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5 Ways Continued Training Can Improve Your Firefighter Career

5 Ways Continued Training Can Improve Your Firefighter Career

Continued training improving your fire careerBetween 2016 and 2017, the estimated property loss due to fire in the United States jumped by $10 billion, from $13.6 billion to $23 billion, according to the National Fire Protection Association (NFPA). The devastating wildfires across Northern California accounted for much of this loss, yet the injuries and lives lost due to fire remained relatively steady across 2016 and 2017, according to the NFPA. Both years, there was a civilian death roughly every 2 hours and 35 minutes and an injury every 36 minutes.

Fire responses in 2017, especially in the face of a large-scale disaster, demonstrate the vitality of continually improving equipment, training, protocols, technology, and communication in firefighting. While training has evolved over time, each year holds its own unexpected hazards, and it’s important for your department to stay up to date so you can be prepared for whatever might come next.

Aside from helping you best protect against loss of life and property, continued training and education can benefit your department personally and professionally in several ways. 

Protects the public, your community, and your firefighters.

Staying up to date on the latest training can make a life-or-death difference for the firefighters in your department and those they serve. Training helps routine tasks and best practices become automatic, which allows your team to concentrate on what matters most in critical situations. When your team’s training and EMS education are at their best, you can ensure the best possible outcomes in your community.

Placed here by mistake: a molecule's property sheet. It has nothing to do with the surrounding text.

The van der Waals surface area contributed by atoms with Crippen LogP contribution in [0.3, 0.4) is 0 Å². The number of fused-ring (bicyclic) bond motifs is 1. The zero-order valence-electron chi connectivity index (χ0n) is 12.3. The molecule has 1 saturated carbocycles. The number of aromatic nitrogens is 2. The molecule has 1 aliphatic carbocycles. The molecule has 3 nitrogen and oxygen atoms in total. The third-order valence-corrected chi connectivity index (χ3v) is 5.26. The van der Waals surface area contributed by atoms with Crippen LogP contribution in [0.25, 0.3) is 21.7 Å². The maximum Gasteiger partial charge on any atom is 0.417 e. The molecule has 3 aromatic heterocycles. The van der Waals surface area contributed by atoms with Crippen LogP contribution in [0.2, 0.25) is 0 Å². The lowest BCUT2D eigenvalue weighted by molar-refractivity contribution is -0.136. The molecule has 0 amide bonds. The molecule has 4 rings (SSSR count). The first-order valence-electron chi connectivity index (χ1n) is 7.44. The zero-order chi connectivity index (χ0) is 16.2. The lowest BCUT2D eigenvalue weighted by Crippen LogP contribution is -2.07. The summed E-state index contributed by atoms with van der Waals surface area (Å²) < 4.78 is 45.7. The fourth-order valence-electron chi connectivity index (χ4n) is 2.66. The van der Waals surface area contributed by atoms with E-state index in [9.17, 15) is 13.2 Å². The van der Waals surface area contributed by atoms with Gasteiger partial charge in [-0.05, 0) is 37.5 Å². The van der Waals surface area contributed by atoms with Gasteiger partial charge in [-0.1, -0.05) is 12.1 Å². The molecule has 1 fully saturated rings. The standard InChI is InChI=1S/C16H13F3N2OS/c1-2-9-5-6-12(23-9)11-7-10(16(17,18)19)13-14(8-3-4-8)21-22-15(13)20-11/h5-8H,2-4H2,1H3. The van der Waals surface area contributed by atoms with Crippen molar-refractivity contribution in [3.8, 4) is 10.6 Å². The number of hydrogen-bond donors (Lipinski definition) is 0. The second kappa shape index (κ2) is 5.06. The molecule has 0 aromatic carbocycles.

Keeps you compliant, up to date, and legally protected.

In order to make the best decisions in life-altering situations, firefighters need to move forward with confidence and commitment. Delays in response time translate into lives and property lost. Continually refreshing your department’s skills ensures the best outcomes, keeps you compliant, lowers insurance rates, and protects your team against mistakes, regret, lawsuits, and litigation.

Facilitates personal growth and improves job satisfaction.

Firefighting is physically and emotionally taxing, and it’s a profession that can lead to burnout and high turnover rates. Nearly half of all firefighters in the U.S. are likely to experience burnout and the health problems that often accompany it. Continuing training and education can help combat burnout by expanding capabilities, resources, professional networks, knowledge, and overall job satisfaction. When your team feels competent and capable in their profession, confidence and new opportunities naturally follow.

Helps prevent future damage.

Community fire education starts at the department level. When your department has the latest knowledge and training, that information trickles down into the community, helping to prevent fires or minimize damage. In addition, continual training can improve response times and help your department obtain fluid, automatic responses that mitigate loss.

Advances careers and leads to new opportunities.

With exposure to new information comes unexpected opportunities. Facilitating continuing education and training for your department will help your firefighters experience professional growth, explore new concepts or careers, build networks, and help them be prepared to seize new opportunities when they arise.

No matter what your department goals may be, continuing your fire training and education will lead to better outcomes for your community and your career. Learn more about online CE and training options here.


Sources

  1. Evarts B. Fire loss in the United States during 2017. NFPA Research. October 2018.
  2. Haynes HJG. Fire loss in the United States during 2016. NFPA Research. September 2107.
  3. Wolkow, AP, Barger, LK, O’Brien, CS, et al. Associations between sleep disturbances, mental health outcomes and burnout in firefighters, and the mediating role of sleep during overnight work: A cross‐sectional study. J Sleep Res. 2019; 28:e12869. ttps://doi.org/10.1111/jsr.12869